ASIC warns consumers about investment advertising that compares fixed-term investment products to bank term deposits. A surge in such marketing of fixed-term investment products in recent months has prompted ASIC to caution consumers to take care making investment decisions based on such advertising.
ASIC is monitoring such advertising and the entities involved because of reports about fixed-income products being advertised as term deposit ‘alternatives’ or ‘substitutes’, and consumers investing significant sums as a result.
ASIC views these investment products as riskier than term deposits because they may be issued by entities that are not well-capitalised, not protected by the Government’s Financial Claims Scheme, and not supervised by the Australian Prudential Regulation Authority (APRA). Some are also backed by concentrated portfolios of higher risk unlisted and illiquid assets.
ASIC recognises that many consumers may be seeking higher and regular returns on their investments during this time because of low interest rates and market volatility. But there are significant differences between bank term deposits that are relatively low-risk products and fixed-term funds and debentures offering regular, fixed distributions that are higher risk investment products.
Bank term deposits are considered relatively low-risk because:
- they are protected by the Government’s Financial Claims Scheme, also known as the Government guarantee, which guarantees the first $250,000 invested (per depositor, per bank); and
- the ability of banks to honour their commitments to depositors is actively supervised and monitored by APRA.
ASIC Deputy Chair Karen Chester said, “If an investment product offers higher returns than a term deposit, it is more likely than not to be higher risk. In the current uncertain and volatile markets, higher risk investment products are, more than ever, not for everyone. Especially for smaller investors, be they retail or wholesale, when they are not investing as part of a diversified portfolio.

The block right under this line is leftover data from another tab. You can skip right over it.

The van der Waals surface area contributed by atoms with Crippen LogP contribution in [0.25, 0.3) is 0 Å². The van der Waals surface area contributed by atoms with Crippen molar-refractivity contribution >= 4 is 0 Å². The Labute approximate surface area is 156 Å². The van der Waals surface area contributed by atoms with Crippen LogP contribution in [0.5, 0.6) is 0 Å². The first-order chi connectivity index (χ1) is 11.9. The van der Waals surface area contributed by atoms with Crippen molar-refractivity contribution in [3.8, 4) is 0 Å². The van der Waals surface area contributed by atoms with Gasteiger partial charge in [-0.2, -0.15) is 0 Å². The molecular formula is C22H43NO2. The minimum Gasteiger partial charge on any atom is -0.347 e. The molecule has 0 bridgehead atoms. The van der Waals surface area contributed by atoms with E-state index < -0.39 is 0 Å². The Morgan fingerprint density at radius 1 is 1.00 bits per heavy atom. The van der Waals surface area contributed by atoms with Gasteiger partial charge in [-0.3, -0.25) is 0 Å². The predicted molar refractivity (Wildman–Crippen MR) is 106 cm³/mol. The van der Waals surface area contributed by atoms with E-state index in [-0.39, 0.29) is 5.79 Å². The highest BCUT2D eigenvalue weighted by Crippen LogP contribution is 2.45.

“Be wary of investments that claim to be ‘like’ a ‘term deposit’. Products spruiking even a two or three percentage point higher return than a term deposit represent significantly higher risk. We are also seeing products offering only marginally higher returns with much higher risk profiles.”
Ms Chester said, “Investment products marketed to consumers should be ‘true to label’. Products should not be marketed as having features like low risk of loss, regular returns or easy access to withdrawals unless the product issuer has reasonable grounds to believe they have and will continue to have such features through the economic cycles. Product issuers need to ensure broad statements in their product marketing reconcile with the fine print in any offer document.
“When choosing an investment product, carefully assess if the product is appropriate for your circumstances, particularly when comparing relatively low-risk products such as bank term deposits with other higher return and thus higher risk investments. If in doubt, seek independent financial advice,” she said.
Consumers who are looking for independent information about investment choices should visit ASIC’s Moneysmart website, which has useful information on term deposits, as well as tips on how to choose a financial adviser.
In Australia, terms deposits can be issued only by authorised deposit-taking institutions (banks, building societies and credit unions).
ASIC is aware of a number of investment products where the issuer implicitly or expressly compares their product to term deposits, and is considering potential regulatory action where appropriate.